Walking: Just about every guy does it without so much as a second thought. But it’s a good idea to think twice about it, since walking is a great way to keep and maintain a fitness program. Running and jogging both are good forms of exercise, but for some guys, walking is a better choice because there’s less stress on joints. The right pair of men’s shoes can also make a big difference when you start to incorporate walking into your exercise routine.
“(It) can provide the same level of cardioaerobic activity as long as you reach your target heart rate,” explains Dr. Nate Jones, a primary care sports physician at Loyola University Medical Center/Loyola Center for Health at River Forest. “People tell me, ‘Doc, I walk all the time.’ But are you leisurely strolling or are you trying to keep a good pace that gets your heart rate up enough for maximum benefit?”
Jones notes that target heart rate should be 50 percent to 85 percent of your maximum heart rate — which is calculated by subtracting your age from 220.
Overall, you’ll probably see the same benefits from a leisurely 1-mile run as a brisk 5-mile walk. “Basically, the more intense the workout, the more time efficient,” Jones says.
A major benefit is that walking is definitely more joint friendly than running or jogging. “When looking at different activities on a spectrum from most to least joint friendly, swimming is probably the best, then biking, then working out on an elliptical machine, then walking, then jogging or running,” Jones says. “What’s great about walking is that you can walk anywhere. You can’t run everywhere, but you can walk quickly in many settings. Walking is an especially good exercise for people who can’t jog during the workday, yet can take a nice, brisk walk over lunch.”
Jones recommends 30 minutes a day of moderate aerobic activity, at least five times a week. And if you’re going to be spending that much time doing good for your body, the place to start is at the bottom: your feet.
Men’s shoes for walking and running
“There are differences among running shoes, cross-training shoes and walking shoes,” Jones says. “A lot of people buy running shoes to use in all of their activities, but running shoes are designed for running, and provide more cushioning protection for heel and forefoot, unlike shoes designed for walking, which tend to have less cushioning and are lighter. A cross-training shoe is higher on the side, providing ankle stability for playing sports on a gym floor or running for shorter distances.”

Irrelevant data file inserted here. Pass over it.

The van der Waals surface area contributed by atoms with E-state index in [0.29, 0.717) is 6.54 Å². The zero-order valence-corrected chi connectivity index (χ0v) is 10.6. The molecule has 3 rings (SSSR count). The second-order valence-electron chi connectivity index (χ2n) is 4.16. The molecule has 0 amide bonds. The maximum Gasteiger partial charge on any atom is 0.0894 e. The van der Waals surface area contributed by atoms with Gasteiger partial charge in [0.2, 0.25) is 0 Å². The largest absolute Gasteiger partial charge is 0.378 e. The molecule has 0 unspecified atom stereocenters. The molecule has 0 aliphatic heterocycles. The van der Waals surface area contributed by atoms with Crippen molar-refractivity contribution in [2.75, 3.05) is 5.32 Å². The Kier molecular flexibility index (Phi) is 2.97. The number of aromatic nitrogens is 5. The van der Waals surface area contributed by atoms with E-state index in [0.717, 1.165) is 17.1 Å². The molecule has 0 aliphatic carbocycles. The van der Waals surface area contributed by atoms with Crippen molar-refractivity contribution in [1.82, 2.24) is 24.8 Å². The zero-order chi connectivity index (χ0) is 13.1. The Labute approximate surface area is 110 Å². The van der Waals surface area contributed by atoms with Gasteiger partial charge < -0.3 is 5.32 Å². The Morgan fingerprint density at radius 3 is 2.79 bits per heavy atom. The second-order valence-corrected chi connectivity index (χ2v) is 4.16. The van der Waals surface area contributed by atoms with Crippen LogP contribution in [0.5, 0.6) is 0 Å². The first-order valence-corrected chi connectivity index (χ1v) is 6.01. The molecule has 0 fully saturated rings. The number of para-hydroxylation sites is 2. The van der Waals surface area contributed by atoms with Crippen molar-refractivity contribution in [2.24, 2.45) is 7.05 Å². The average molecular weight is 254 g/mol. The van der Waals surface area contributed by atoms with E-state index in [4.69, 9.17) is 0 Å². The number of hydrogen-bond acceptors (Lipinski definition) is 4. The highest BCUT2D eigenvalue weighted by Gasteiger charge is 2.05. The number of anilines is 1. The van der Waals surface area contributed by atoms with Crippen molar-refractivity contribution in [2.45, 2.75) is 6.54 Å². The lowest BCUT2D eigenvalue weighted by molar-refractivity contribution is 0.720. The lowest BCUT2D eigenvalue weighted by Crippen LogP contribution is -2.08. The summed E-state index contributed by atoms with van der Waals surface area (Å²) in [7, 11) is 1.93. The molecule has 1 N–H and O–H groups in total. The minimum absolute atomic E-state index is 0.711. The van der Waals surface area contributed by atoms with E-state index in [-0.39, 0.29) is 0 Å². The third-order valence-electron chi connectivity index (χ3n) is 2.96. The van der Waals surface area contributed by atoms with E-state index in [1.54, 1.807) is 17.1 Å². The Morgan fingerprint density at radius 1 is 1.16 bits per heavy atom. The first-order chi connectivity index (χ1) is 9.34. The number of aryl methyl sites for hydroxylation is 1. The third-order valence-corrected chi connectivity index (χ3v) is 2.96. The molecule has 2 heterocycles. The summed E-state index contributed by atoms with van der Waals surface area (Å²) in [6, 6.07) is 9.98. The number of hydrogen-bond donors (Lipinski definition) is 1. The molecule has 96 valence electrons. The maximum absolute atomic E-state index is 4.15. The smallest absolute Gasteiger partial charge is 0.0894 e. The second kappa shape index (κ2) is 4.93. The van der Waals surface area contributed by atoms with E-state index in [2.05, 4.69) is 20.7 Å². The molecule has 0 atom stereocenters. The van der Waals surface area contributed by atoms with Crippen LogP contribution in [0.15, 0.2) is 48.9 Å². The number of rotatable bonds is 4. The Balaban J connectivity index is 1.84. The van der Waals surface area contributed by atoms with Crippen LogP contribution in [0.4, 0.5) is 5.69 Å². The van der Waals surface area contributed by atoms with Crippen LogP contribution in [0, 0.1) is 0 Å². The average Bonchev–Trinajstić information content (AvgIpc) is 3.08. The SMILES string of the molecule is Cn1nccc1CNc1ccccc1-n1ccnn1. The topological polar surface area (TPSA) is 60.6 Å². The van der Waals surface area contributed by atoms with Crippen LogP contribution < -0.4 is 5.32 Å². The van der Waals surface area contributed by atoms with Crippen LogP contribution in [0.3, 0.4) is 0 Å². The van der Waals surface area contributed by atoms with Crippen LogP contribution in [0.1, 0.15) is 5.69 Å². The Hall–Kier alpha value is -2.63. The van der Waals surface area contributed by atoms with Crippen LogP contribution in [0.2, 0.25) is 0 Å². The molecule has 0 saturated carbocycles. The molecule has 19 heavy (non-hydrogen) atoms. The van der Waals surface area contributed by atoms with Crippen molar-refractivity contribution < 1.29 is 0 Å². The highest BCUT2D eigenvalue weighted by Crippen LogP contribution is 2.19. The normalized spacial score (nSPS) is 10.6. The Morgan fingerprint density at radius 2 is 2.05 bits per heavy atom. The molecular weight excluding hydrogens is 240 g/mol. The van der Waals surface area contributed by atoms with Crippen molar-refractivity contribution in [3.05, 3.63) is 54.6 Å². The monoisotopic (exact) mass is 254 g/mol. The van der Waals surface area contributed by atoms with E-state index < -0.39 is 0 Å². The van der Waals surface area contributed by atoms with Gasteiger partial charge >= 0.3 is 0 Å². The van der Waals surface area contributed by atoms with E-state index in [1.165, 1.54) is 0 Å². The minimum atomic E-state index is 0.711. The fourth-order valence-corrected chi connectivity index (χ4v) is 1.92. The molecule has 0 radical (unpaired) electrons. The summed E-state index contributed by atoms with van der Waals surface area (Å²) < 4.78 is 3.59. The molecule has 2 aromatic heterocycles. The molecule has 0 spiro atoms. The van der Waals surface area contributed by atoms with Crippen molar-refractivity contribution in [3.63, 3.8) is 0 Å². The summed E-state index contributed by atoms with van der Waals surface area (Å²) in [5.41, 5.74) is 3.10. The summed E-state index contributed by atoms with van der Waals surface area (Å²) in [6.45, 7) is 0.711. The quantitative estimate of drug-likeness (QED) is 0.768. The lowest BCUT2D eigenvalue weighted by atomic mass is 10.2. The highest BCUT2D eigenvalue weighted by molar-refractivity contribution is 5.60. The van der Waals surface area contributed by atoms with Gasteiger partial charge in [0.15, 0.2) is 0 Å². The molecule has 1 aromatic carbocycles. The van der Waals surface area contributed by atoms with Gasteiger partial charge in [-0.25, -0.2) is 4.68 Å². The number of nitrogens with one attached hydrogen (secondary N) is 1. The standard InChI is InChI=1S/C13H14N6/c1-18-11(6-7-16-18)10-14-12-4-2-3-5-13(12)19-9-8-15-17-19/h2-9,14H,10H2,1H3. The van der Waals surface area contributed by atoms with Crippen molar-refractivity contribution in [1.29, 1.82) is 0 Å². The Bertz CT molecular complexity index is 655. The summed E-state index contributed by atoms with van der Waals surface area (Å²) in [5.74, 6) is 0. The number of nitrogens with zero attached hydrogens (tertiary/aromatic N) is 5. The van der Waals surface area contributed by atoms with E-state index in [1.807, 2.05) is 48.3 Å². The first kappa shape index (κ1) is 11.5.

You carry your core differently in running and walking, he says, so, “If walking is going to be your main form of exercise, get walking shoes.” A wide range of footwear targeting fitness walkers is on the market these days. Some walking shoes look like running shoes, while others are barely distinguishable from normal street shoes. How should a guy choose?
Choosing a walking shoe
“Overall, there is definitely some cosmetics involved,” Jones says, “but I always tell my patients the most important thing is to think about who you are in terms of your feet (and address any issues such as) flat feet, overpronation or arch collapse. Regardless of what a shoe looks like, pay closer attention to the instep, the sole, the cushioning.”
Jones also dismisses the often-told admonition that shoes should be fitted only later in the day because feet swell up as the hours roll by. “I would say people can have more swelling (in their feet) by the end of the day, but I don’t tell my patients to avoid being fitted for shoes in the morning,” he says. “If you think about it, any material you choose is going to stretch, anyway.”